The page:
If you are anything like the Team here at Zeetings you are always looking for activities that increase the level of discussion and improve collaboration. I had a call from one of our customers asking the best way to host a World Café at their next offsite. After talking through the various issues with the customer, I thought that some of our readers might benefit from this information.
Hold the phone!
I hear some of you asking: “What’s a World Café?” A World Café, is a technique for creating great conversations, and one that enables thinking around critical strategic issues. Practically speaking, a World Café is a breakout session methodology that enables larger groups to efficiently and effectively discuss a topic. For illustrative purposes, I will talk though the specific customer scenario that I was supporting. In this scenario, the customer had a group of fifty conference attendees with whom they wanted to discuss a particular topic. They setup ten tables, with five chairs at each, and nominated ten moderators. Each moderator was assigned a fixed table, and a specific question that related to the topic. Ten minute rounds were started, where attendees sat with the moderator to discuss the specific question. When the ten minutes were up, the attendees switched to a new table to discuss the next question with the next moderator. After attendees has visited every table the moderators briefed the group as a whole on the discussions at their table. This is just one example of a World Café; the process is not set in stone and can be customised to your individual situation (see http://www.theworldcafe.com for more ideas).
Using Zeetings for your World Café
Traditionally World Cafés have required lots of butcher’s paper, whiteboard markers, and sticky labels. This can make it difficult to collect and share all the great information is surfaced. For the scenario above, I suggested that the customer use a generic Zeetings account. Under this account we created ten public Zeetings: one for each moderator. Inside each of these Zeetings we were able to place content, including polls, that were useful for the moderator in discussing his or her question. The account login was then shared all the moderators. When a new group of attendees sat down to start their round, the moderator gave them the SHARE URL for their Zeeting. The activity feed was used by the attendees for thoughts; the notes section by the moderator for recording salient points. Note that the only limitation of this approach is that moderators cannot broadcast, as they are all sharing the same account: Zeetings only permits the broadcast of a single Zeeting per account at any one point in time. This was not a big limitation as moderators did not have a need to broadcast. Once all the rounds were finished it was simple for attendees to get visibility on all the discussions, by simply going back to into the Zeetings.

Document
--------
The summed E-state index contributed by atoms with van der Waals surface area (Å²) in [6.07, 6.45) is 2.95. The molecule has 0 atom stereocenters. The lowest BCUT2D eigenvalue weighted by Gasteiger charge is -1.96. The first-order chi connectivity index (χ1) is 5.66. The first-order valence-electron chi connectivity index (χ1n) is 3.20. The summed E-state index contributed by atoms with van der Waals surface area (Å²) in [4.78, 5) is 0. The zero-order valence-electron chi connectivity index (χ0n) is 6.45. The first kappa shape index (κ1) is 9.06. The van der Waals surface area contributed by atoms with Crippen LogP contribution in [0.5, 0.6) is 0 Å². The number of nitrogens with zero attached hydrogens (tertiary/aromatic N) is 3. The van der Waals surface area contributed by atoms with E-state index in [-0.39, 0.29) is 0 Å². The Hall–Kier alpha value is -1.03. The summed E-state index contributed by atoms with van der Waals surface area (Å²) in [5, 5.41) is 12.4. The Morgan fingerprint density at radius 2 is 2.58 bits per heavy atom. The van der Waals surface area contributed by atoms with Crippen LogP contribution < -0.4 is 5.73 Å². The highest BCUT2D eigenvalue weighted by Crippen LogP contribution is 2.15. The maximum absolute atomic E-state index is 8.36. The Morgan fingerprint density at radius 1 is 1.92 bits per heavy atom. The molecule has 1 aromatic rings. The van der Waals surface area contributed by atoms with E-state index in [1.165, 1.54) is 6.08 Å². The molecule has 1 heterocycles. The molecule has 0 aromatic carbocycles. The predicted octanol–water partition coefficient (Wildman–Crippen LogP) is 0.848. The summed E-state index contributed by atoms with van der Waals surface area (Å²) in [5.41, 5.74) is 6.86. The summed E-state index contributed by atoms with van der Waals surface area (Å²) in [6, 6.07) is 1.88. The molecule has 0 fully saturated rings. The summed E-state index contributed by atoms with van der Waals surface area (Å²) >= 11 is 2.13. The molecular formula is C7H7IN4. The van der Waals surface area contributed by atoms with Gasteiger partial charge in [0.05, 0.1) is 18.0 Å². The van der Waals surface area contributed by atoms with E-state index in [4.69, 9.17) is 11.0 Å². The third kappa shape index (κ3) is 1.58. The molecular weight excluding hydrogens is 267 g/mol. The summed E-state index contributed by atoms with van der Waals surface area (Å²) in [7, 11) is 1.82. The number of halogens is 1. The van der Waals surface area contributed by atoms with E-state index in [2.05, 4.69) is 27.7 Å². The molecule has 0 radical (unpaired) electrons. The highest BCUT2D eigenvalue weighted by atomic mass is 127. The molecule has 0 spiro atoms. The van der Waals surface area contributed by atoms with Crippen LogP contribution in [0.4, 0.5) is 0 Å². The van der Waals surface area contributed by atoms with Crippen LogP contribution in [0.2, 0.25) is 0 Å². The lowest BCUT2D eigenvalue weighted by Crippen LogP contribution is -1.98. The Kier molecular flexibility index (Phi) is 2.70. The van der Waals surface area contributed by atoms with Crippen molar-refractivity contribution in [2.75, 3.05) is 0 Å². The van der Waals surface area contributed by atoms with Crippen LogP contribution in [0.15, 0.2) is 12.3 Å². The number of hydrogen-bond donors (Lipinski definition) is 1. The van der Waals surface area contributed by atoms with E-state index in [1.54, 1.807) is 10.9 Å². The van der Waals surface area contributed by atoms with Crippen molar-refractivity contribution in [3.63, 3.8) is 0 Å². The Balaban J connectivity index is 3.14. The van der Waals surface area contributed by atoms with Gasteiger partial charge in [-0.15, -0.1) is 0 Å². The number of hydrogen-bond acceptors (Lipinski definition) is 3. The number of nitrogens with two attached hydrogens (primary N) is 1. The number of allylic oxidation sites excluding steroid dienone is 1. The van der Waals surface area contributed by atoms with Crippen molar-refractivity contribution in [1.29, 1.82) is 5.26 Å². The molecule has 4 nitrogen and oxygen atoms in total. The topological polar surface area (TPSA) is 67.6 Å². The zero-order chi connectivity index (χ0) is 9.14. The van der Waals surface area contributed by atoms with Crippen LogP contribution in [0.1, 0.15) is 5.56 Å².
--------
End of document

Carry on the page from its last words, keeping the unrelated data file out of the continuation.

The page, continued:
Start the discussion
This is just one example of how Zeetings can be used to increase collaborative group discussions. I hope this blog post helps to spark your discussions.
Photo Credit: 80686